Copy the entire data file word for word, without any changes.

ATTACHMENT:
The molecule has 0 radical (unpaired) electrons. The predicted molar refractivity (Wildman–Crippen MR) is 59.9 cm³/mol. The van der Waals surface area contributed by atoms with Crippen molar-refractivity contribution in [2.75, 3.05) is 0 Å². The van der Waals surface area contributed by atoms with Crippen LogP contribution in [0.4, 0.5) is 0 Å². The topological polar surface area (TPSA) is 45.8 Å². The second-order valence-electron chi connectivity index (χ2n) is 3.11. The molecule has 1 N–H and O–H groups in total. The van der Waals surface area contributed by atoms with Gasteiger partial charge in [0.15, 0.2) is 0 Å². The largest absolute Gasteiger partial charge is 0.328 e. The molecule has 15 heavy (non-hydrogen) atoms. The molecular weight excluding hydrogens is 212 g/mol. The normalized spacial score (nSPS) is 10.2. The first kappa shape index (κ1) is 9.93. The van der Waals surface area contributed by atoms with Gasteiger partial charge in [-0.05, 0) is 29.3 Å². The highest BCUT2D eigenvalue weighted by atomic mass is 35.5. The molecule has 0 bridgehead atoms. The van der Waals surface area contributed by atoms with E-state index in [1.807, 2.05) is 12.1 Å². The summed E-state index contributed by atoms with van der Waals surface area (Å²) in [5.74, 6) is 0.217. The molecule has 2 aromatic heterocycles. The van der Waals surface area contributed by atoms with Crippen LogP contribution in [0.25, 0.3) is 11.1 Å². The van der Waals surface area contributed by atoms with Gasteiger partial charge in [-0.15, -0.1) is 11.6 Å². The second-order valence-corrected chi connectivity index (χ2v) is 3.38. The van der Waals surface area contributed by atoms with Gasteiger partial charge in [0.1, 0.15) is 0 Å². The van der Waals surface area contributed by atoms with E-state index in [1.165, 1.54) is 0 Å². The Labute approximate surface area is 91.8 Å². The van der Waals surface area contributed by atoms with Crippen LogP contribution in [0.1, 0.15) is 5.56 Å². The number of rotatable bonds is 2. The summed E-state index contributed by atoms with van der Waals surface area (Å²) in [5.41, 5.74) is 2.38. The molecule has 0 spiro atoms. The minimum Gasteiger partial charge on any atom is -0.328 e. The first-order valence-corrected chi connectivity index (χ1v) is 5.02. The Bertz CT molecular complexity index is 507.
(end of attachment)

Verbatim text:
The molecule has 0 radical (unpaired) electrons. The predicted molar refractivity (Wildman–Crippen MR) is 59.9 cm³/mol. The van der Waals surface area contributed by atoms with Crippen molar-refractivity contribution in [2.75, 3.05) is 0 Å². The van der Waals surface area contributed by atoms with Crippen LogP contribution in [0.4, 0.5) is 0 Å². The topological polar surface area (TPSA) is 45.8 Å². The second-order valence-electron chi connectivity index (χ2n) is 3.11. The molecule has 1 N–H and O–H groups in total. The van der Waals surface area contributed by atoms with Gasteiger partial charge in [0.15, 0.2) is 0 Å². The largest absolute Gasteiger partial charge is 0.328 e. The molecule has 15 heavy (non-hydrogen) atoms. The molecular weight excluding hydrogens is 212 g/mol. The normalized spacial score (nSPS) is 10.2. The first kappa shape index (κ1) is 9.93. The van der Waals surface area contributed by atoms with Gasteiger partial charge in [-0.05, 0) is 29.3 Å². The highest BCUT2D eigenvalue weighted by atomic mass is 35.5. The molecule has 0 bridgehead atoms. The van der Waals surface area contributed by atoms with E-state index in [1.807, 2.05) is 12.1 Å². The summed E-state index contributed by atoms with van der Waals surface area (Å²) in [5.74, 6) is 0.217. The molecule has 2 aromatic heterocycles. The van der Waals surface area contributed by atoms with Crippen LogP contribution in [0.25, 0.3) is 11.1 Å². The van der Waals surface area contributed by atoms with Gasteiger partial charge in [-0.15, -0.1) is 11.6 Å². The second-order valence-corrected chi connectivity index (χ2v) is 3.38. The van der Waals surface area contributed by atoms with Gasteiger partial charge in [0.1, 0.15) is 0 Å². The van der Waals surface area contributed by atoms with E-state index in [1.165, 1.54) is 0 Å². The Labute approximate surface area is 91.8 Å². The van der Waals surface area contributed by atoms with Crippen LogP contribution in [0.1, 0.15) is 5.56 Å². The number of rotatable bonds is 2. The summed E-state index contributed by atoms with van der Waals surface area (Å²) in [5.41, 5.74) is 2.38. The molecule has 0 spiro atoms. The minimum Gasteiger partial charge on any atom is -0.328 e. The first-order valence-corrected chi connectivity index (χ1v) is 5.02. The Bertz CT molecular complexity index is 507.